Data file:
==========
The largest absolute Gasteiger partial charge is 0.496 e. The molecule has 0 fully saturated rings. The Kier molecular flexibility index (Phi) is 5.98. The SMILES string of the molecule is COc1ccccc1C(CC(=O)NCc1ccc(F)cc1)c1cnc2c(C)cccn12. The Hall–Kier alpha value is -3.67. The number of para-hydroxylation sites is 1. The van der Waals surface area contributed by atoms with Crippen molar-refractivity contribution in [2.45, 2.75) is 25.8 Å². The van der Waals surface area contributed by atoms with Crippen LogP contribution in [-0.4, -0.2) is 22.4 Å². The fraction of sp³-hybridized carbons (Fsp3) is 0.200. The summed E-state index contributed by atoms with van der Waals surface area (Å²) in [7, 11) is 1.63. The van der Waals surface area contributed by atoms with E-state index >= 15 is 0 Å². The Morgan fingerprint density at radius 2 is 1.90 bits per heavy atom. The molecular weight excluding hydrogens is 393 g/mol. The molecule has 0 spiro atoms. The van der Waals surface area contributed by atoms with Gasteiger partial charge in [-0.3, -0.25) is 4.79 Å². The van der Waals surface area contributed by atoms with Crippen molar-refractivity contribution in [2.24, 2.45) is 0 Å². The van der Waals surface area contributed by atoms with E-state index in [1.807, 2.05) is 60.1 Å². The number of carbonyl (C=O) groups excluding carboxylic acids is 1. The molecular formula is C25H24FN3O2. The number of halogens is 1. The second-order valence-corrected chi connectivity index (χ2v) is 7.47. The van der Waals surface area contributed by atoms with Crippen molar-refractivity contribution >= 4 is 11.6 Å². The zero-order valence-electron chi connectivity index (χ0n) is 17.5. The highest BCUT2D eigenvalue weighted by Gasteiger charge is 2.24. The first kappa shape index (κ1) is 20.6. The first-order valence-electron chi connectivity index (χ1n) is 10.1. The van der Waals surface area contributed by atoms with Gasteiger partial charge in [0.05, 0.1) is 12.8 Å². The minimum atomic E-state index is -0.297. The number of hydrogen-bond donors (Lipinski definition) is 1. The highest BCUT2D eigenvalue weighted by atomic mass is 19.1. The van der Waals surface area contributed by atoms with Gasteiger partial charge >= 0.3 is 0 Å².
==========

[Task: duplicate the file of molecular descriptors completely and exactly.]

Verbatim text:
The largest absolute Gasteiger partial charge is 0.496 e. The molecule has 0 fully saturated rings. The Kier molecular flexibility index (Phi) is 5.98. The SMILES string of the molecule is COc1ccccc1C(CC(=O)NCc1ccc(F)cc1)c1cnc2c(C)cccn12. The Hall–Kier alpha value is -3.67. The number of para-hydroxylation sites is 1. The van der Waals surface area contributed by atoms with Crippen molar-refractivity contribution in [2.45, 2.75) is 25.8 Å². The van der Waals surface area contributed by atoms with Crippen LogP contribution in [-0.4, -0.2) is 22.4 Å². The fraction of sp³-hybridized carbons (Fsp3) is 0.200. The summed E-state index contributed by atoms with van der Waals surface area (Å²) in [7, 11) is 1.63. The van der Waals surface area contributed by atoms with E-state index >= 15 is 0 Å². The Morgan fingerprint density at radius 2 is 1.90 bits per heavy atom. The molecular weight excluding hydrogens is 393 g/mol. The molecule has 0 spiro atoms. The van der Waals surface area contributed by atoms with Gasteiger partial charge in [-0.3, -0.25) is 4.79 Å². The van der Waals surface area contributed by atoms with Crippen molar-refractivity contribution in [2.24, 2.45) is 0 Å². The van der Waals surface area contributed by atoms with E-state index in [1.807, 2.05) is 60.1 Å². The number of carbonyl (C=O) groups excluding carboxylic acids is 1. The molecular formula is C25H24FN3O2. The number of halogens is 1. The second-order valence-corrected chi connectivity index (χ2v) is 7.47. The van der Waals surface area contributed by atoms with Crippen molar-refractivity contribution >= 4 is 11.6 Å². The zero-order valence-electron chi connectivity index (χ0n) is 17.5. The highest BCUT2D eigenvalue weighted by Gasteiger charge is 2.24. The first kappa shape index (κ1) is 20.6. The first-order valence-electron chi connectivity index (χ1n) is 10.1. The van der Waals surface area contributed by atoms with Gasteiger partial charge in [0.05, 0.1) is 12.8 Å². The minimum atomic E-state index is -0.297. The number of hydrogen-bond donors (Lipinski definition) is 1. The highest BCUT2D eigenvalue weighted by atomic mass is 19.1. The van der Waals surface area contributed by atoms with Gasteiger partial charge >= 0.3 is 0 Å².